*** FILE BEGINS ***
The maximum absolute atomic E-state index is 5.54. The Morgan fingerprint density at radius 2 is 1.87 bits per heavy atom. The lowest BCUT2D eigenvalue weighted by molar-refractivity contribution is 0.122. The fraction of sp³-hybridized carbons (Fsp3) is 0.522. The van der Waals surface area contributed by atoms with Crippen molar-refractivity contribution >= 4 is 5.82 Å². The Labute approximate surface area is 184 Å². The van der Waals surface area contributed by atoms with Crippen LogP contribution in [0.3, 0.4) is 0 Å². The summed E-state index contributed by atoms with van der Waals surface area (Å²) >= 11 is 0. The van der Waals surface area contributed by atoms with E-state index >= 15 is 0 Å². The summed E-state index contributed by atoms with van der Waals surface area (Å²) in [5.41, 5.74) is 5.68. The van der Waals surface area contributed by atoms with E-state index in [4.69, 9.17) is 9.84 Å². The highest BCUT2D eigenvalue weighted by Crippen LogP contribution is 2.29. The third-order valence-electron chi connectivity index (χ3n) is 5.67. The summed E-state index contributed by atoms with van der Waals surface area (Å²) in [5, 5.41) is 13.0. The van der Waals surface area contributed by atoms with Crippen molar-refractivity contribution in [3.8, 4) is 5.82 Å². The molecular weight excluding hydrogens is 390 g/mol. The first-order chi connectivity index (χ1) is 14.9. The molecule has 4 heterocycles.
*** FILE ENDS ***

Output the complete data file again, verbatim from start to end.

The maximum absolute atomic E-state index is 5.54. The Morgan fingerprint density at radius 2 is 1.87 bits per heavy atom. The lowest BCUT2D eigenvalue weighted by molar-refractivity contribution is 0.122. The fraction of sp³-hybridized carbons (Fsp3) is 0.522. The van der Waals surface area contributed by atoms with Crippen molar-refractivity contribution >= 4 is 5.82 Å². The Labute approximate surface area is 184 Å². The van der Waals surface area contributed by atoms with Crippen LogP contribution in [0.3, 0.4) is 0 Å². The summed E-state index contributed by atoms with van der Waals surface area (Å²) >= 11 is 0. The van der Waals surface area contributed by atoms with E-state index >= 15 is 0 Å². The summed E-state index contributed by atoms with van der Waals surface area (Å²) in [5.41, 5.74) is 5.68. The van der Waals surface area contributed by atoms with E-state index in [4.69, 9.17) is 9.84 Å². The highest BCUT2D eigenvalue weighted by Crippen LogP contribution is 2.29. The third-order valence-electron chi connectivity index (χ3n) is 5.67. The summed E-state index contributed by atoms with van der Waals surface area (Å²) in [5, 5.41) is 13.0. The van der Waals surface area contributed by atoms with Crippen molar-refractivity contribution in [3.8, 4) is 5.82 Å². The molecular weight excluding hydrogens is 390 g/mol. The first-order chi connectivity index (χ1) is 14.9. The molecule has 4 heterocycles.